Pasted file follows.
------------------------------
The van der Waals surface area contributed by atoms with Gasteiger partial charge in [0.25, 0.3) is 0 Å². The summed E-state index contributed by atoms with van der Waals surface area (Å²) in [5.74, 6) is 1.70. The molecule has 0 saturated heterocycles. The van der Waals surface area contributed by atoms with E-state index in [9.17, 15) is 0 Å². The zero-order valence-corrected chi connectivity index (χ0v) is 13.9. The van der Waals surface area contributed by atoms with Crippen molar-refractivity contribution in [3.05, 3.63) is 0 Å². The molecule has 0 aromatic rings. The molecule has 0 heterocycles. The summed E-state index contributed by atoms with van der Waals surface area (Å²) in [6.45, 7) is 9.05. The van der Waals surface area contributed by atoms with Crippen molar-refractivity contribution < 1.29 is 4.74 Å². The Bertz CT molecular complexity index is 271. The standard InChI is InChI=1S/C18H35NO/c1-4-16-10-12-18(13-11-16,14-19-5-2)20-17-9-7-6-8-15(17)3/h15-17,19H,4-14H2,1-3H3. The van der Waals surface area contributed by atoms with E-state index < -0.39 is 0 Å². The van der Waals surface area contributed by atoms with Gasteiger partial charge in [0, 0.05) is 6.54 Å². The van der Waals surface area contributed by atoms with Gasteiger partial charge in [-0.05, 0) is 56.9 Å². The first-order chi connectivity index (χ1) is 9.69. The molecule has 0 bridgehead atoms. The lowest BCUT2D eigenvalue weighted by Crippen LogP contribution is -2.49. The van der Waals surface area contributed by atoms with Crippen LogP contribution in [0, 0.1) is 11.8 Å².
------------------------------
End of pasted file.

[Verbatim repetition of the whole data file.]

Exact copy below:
The van der Waals surface area contributed by atoms with Gasteiger partial charge in [0.25, 0.3) is 0 Å². The summed E-state index contributed by atoms with van der Waals surface area (Å²) in [5.74, 6) is 1.70. The molecule has 0 saturated heterocycles. The van der Waals surface area contributed by atoms with E-state index in [9.17, 15) is 0 Å². The zero-order valence-corrected chi connectivity index (χ0v) is 13.9. The van der Waals surface area contributed by atoms with Crippen molar-refractivity contribution in [3.05, 3.63) is 0 Å². The molecule has 0 aromatic rings. The molecule has 0 heterocycles. The summed E-state index contributed by atoms with van der Waals surface area (Å²) in [6.45, 7) is 9.05. The van der Waals surface area contributed by atoms with Crippen molar-refractivity contribution < 1.29 is 4.74 Å². The Bertz CT molecular complexity index is 271. The standard InChI is InChI=1S/C18H35NO/c1-4-16-10-12-18(13-11-16,14-19-5-2)20-17-9-7-6-8-15(17)3/h15-17,19H,4-14H2,1-3H3. The van der Waals surface area contributed by atoms with E-state index < -0.39 is 0 Å². The van der Waals surface area contributed by atoms with Gasteiger partial charge in [0, 0.05) is 6.54 Å². The van der Waals surface area contributed by atoms with Gasteiger partial charge in [-0.05, 0) is 56.9 Å². The first-order chi connectivity index (χ1) is 9.69. The molecule has 0 bridgehead atoms. The lowest BCUT2D eigenvalue weighted by Crippen LogP contribution is -2.49. The van der Waals surface area contributed by atoms with Crippen LogP contribution in [0, 0.1) is 11.8 Å².